Beit Lahiya, Gaza Strip Hundreds of Palestinians serving as human shields guarded the homes of two top militants Sunday, a new tactic that forced Israel to call off missile strikes on the buildings and re-evaluate a mainstay of its aerial campaign in Gaza.
In recent months, the Israeli air force has repeatedly struck the homes of militants after warning residents by phone to clear out.
The standoff over the homes of the militants began late Saturday when Mohammed Baroud, local leader of the Popular Resistance Committees, was informed by the army that his house would be hit. The three-story building is home to 17 people from Baroud's family. A militant from Hamas also received a warning.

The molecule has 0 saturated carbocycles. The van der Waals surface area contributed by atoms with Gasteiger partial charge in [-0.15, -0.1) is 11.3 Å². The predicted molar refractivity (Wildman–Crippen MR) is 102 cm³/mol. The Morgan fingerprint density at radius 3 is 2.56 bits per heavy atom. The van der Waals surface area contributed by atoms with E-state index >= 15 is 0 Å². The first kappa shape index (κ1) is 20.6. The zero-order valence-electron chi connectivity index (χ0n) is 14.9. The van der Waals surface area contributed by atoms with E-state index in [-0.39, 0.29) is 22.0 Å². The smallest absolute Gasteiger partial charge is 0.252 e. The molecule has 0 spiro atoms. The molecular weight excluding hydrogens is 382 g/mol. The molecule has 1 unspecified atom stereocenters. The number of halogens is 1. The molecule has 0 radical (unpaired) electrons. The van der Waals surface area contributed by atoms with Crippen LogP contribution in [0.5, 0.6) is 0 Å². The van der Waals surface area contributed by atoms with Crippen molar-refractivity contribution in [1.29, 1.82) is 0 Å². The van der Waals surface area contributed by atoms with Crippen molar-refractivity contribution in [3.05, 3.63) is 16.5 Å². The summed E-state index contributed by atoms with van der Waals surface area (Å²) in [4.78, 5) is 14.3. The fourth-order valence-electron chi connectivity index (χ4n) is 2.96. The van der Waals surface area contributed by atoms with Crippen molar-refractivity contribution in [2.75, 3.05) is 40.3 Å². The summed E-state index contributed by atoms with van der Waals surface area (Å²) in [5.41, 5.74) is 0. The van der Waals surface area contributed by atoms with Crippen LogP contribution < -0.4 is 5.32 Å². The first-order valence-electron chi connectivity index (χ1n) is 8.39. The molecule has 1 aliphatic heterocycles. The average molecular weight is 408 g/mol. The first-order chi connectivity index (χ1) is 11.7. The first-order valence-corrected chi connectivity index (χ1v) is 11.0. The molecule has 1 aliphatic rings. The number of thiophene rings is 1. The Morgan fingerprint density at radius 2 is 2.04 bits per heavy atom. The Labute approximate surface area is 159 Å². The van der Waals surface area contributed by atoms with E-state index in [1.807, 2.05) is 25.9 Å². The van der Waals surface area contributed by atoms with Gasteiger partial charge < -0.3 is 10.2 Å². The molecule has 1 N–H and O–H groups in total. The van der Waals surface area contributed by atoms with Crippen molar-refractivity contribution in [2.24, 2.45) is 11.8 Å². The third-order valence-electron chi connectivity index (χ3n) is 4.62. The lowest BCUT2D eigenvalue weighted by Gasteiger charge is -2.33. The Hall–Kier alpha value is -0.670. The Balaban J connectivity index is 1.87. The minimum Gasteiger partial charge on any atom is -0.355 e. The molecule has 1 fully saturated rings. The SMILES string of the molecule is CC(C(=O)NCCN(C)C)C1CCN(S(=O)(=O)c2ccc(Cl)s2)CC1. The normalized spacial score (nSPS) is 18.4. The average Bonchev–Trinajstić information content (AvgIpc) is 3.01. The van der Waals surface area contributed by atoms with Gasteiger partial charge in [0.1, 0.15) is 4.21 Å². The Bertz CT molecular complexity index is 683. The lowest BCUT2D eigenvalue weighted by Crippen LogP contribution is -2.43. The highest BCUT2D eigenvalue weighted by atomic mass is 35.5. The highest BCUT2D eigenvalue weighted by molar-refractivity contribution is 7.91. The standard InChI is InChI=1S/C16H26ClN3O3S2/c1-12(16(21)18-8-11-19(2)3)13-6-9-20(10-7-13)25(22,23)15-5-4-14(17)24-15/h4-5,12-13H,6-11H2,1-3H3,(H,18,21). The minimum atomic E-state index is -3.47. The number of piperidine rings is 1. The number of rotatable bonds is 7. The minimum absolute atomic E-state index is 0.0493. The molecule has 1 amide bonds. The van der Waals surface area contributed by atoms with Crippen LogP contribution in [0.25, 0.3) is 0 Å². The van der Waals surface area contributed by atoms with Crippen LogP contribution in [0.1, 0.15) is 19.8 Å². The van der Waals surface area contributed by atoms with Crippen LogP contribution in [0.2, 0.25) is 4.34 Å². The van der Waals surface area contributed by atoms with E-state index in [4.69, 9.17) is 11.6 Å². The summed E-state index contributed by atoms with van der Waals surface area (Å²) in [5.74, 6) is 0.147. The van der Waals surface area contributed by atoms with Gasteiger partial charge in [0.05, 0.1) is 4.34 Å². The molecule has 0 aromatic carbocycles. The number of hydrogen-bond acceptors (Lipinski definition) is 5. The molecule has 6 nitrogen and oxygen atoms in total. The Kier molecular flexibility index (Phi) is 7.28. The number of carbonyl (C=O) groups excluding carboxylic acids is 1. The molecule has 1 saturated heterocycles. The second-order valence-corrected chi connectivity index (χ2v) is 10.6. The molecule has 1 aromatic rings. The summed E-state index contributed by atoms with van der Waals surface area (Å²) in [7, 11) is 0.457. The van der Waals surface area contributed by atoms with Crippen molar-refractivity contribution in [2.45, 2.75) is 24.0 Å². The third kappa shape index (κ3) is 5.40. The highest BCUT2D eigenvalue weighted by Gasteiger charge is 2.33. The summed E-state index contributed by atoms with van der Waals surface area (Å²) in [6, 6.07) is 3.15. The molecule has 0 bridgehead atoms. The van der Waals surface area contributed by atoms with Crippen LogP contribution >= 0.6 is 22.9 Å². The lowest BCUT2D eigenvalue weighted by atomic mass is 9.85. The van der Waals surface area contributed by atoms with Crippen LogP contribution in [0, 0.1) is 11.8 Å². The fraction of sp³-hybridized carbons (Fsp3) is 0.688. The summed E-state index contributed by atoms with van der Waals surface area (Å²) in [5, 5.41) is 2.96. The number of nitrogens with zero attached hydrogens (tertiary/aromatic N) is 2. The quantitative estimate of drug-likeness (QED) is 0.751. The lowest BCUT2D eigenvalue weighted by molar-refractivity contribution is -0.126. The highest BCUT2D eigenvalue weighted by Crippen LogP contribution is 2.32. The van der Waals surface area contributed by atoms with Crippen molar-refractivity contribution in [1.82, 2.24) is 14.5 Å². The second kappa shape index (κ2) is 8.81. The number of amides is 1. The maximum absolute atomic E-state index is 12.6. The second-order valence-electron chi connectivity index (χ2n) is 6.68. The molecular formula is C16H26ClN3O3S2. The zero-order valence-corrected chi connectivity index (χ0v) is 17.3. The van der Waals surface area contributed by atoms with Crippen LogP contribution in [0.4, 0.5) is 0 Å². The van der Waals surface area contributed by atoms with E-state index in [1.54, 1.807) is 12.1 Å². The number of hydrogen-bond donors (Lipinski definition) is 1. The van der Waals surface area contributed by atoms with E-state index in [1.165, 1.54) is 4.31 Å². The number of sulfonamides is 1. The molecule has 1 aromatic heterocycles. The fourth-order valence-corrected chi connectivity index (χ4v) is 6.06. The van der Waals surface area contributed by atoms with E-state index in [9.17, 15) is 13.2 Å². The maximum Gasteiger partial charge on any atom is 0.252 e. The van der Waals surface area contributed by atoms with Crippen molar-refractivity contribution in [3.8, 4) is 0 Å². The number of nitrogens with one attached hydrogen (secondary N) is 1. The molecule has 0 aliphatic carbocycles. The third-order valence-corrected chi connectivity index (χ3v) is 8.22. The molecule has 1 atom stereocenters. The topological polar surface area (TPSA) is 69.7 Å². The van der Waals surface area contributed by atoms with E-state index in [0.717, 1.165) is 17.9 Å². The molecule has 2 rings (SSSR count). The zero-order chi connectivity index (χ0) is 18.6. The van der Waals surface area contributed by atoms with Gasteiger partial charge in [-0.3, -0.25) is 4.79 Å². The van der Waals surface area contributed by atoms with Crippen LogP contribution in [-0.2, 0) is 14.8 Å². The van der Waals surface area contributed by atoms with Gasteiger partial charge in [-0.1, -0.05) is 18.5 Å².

Instead of fleeing, though, the two decided to stay in their homes and called in reinforcements. They were quickly joined by crowds of supporters, including dozens of armed men, who gathered on balconies, rooftops and in the streets outside.
"Death to Israel. Death to America," the crowds chanted. Local mosques and Palestinian TV and radio stations also mobilized supporters.
Baroud, involved in rocket attacks on Israel, said he and his fellow militants had planned the response a few days earlier when another house was destroyed in a missile strike.
Israeli military officials acknowledged they had no solution for the standoff.
By Sunday afternoon, about two dozen women were milling around on Baroud's roof, shielded from the sun by green tarp. One story below them, about a dozen men were resting on mattresses.
Prime Minister Ismail Haniyeh of Hamas stopped by to show support. "We are so proud of this national stand. It's the first step toward protecting our homes, the homes of our children," he said.